Armed with $60M series A and Lilly's backing, Volastra enters clinic via Amgen cancer med

Volastra Therapeutics has boosted its pipeline and its bank balance in one day, securing its first clinical-stage asset courtesy of a Big Pharma licensing deal as well as gathering $60 million in financing to focus on human trials.

The lead asset in question is sovilnesib, a small-molecule K1F18A inhibitor that Volastra has licensed from Amgen. The med is currently proceeding through a phase 1 trial in patients with advanced solid tumors, having already picked up fast-track designation from the FDA to treat platinum-resistant, high grade serous ovarian cancer. Volastra is also tacking on $60 million in series A funds nearly two years after the company unveiled an expanded seed round. 

The addition of sovilnesib, formerly known as AMG650, is a rare, early hedging of the bets for a biotech that’s now raked in more than $100 million in two years and a biobucks-heavy pact with Bristol Myers Squibb worth more than $1 billion. 

But the strategy is relatively simple: Instead of chasing a competitor in the K1F18A race, why not just buy an available asset and take the most promising candidate forward?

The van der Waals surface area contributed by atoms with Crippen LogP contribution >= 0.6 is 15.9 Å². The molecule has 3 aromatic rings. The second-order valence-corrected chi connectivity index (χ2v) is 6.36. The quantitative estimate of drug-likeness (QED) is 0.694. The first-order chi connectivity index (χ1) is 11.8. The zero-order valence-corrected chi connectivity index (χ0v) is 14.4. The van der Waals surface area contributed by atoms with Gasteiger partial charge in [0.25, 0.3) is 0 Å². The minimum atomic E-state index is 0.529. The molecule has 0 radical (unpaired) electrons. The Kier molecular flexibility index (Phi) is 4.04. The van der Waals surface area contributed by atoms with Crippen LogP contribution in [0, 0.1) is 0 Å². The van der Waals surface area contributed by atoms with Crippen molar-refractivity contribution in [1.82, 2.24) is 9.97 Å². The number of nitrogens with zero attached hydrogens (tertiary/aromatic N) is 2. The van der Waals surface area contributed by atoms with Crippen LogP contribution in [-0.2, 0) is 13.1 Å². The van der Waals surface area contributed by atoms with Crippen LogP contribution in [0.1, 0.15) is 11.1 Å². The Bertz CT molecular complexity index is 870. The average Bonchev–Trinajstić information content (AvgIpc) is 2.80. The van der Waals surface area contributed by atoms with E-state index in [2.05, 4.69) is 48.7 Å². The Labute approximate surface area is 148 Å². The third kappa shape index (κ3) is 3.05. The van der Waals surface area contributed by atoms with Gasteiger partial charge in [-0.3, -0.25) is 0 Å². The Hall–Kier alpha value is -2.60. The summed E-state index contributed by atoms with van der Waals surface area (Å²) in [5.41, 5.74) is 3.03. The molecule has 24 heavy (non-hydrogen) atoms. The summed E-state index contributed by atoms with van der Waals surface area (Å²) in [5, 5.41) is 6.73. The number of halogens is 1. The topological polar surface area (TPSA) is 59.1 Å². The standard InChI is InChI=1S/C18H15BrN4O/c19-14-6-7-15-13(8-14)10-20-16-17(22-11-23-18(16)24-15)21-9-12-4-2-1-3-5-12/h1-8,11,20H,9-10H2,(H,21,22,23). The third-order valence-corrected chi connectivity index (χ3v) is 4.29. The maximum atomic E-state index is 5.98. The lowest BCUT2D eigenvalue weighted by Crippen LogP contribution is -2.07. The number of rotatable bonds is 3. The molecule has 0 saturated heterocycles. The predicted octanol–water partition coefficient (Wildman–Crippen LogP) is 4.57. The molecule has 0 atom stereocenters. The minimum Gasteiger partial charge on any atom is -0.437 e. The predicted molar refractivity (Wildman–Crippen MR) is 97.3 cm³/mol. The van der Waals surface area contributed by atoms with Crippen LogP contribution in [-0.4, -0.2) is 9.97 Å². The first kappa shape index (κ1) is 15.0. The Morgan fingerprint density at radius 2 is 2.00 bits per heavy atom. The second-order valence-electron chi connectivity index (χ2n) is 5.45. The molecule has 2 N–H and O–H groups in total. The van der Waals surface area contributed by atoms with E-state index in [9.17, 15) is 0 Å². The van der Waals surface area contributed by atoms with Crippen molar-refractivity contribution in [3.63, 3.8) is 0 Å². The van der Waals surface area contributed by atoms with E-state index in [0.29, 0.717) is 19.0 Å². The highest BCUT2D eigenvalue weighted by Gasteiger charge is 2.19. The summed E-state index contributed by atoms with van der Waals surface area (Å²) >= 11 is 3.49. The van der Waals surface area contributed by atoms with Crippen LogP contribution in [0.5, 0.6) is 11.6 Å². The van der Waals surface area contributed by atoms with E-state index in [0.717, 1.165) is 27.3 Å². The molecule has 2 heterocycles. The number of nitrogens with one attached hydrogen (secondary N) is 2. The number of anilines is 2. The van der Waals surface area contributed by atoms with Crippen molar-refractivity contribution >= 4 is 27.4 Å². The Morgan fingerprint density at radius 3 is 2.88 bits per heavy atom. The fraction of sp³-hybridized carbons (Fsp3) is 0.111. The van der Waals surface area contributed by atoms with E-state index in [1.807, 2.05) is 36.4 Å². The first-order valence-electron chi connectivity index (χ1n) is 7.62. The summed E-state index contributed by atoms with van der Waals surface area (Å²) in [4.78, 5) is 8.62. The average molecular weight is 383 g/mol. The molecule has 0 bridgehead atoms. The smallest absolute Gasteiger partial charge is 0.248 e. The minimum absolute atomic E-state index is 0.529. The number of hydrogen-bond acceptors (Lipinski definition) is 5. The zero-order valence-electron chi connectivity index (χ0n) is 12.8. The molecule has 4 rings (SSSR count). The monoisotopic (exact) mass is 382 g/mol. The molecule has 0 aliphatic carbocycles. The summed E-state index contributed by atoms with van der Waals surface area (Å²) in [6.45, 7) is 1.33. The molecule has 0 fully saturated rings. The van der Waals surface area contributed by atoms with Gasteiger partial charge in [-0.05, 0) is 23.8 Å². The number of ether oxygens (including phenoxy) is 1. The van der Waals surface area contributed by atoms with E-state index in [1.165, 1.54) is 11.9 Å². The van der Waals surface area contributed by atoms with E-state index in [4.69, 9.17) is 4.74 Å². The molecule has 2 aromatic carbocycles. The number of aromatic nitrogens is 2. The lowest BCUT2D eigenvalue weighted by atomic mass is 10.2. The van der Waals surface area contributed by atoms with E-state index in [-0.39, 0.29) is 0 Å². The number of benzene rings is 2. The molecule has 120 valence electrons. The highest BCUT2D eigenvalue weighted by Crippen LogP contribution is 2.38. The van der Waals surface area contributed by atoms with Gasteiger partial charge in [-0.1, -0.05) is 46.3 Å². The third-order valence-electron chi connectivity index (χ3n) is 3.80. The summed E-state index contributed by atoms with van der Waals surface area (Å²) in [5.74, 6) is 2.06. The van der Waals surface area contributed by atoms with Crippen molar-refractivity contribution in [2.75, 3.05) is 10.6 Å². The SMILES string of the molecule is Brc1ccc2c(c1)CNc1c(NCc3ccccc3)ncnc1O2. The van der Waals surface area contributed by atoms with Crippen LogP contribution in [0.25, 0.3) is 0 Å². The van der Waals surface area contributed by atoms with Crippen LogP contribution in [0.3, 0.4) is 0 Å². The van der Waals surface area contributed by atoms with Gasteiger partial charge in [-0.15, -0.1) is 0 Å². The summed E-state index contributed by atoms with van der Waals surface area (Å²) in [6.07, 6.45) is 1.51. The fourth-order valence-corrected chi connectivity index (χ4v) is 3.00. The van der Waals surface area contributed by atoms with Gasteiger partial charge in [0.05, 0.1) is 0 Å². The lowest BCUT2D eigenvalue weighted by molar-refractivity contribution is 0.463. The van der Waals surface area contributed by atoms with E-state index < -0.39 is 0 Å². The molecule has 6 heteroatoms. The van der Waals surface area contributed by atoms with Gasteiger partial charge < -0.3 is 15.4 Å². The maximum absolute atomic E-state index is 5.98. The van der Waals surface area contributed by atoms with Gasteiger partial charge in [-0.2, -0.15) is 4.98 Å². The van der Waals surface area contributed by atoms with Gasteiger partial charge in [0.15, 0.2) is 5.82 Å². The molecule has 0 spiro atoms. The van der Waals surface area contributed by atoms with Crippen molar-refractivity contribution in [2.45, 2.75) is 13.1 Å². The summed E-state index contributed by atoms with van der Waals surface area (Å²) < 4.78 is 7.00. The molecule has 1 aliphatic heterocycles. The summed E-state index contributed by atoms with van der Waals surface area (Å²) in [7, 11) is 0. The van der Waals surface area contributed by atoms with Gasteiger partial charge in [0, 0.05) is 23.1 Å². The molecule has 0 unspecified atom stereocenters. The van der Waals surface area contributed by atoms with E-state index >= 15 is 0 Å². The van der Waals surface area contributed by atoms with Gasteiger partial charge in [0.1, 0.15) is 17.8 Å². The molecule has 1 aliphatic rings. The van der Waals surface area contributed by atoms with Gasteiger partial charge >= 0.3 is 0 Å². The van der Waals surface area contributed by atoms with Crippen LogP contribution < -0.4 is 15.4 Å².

In addition to sovilnesib, Volastra expects to launch its first internal K1F18A candidate into human trials in the second half of the year. Chief Business Officer Rachel Zolot Schwartz said the deal with Amgen was a “direct fit.” 

“Who turns down an opportunity to become almost 18 months ahead of where they otherwise were, and have a drug [that’s] already been tested in patients?” Schwartz told Fierce Biotech in an interview.

While sovilnesib and Volastra’s lead internal program are going after the same target, they’re differentiated enough to distinguish best-in-class potential, Chief Medical Officer Scott Drutman, M.D., Ph.D., explained.

The financials of the deal weren't disclosed beyond Volastra exchanging an “upfront mix of cash and equity.” Schwartz wouldn’t elaborate on how much equity the company gave up, saying it was “a large component” of the total. 

Amgen isn't the only Big Pharma to make an appearance in Volastra’s update, with the company announcing $60 million in series A funds led in part by Eli Lilly. Founding investors Polaris Partners and Arch Venture Partners also led the financing round.

“Amgen’s equity stake, Lilly's participation in the round—I think it signals the industry widening their interest in this target,” said Schwartz. That Big Pharma validation likely helped other venture capitalists dip their toe into the round as well, she added. 

It’s unknown how long the fundraising round extends Volastra’s runway, but Schwartz was confident that it will be enough to reach “multiple catalysts” in the near term. Amgen’s ongoing study of sovilnesib was slated to wrap up a week ago, and Volastra hasn't indicated when it may launch into a subsequent trial.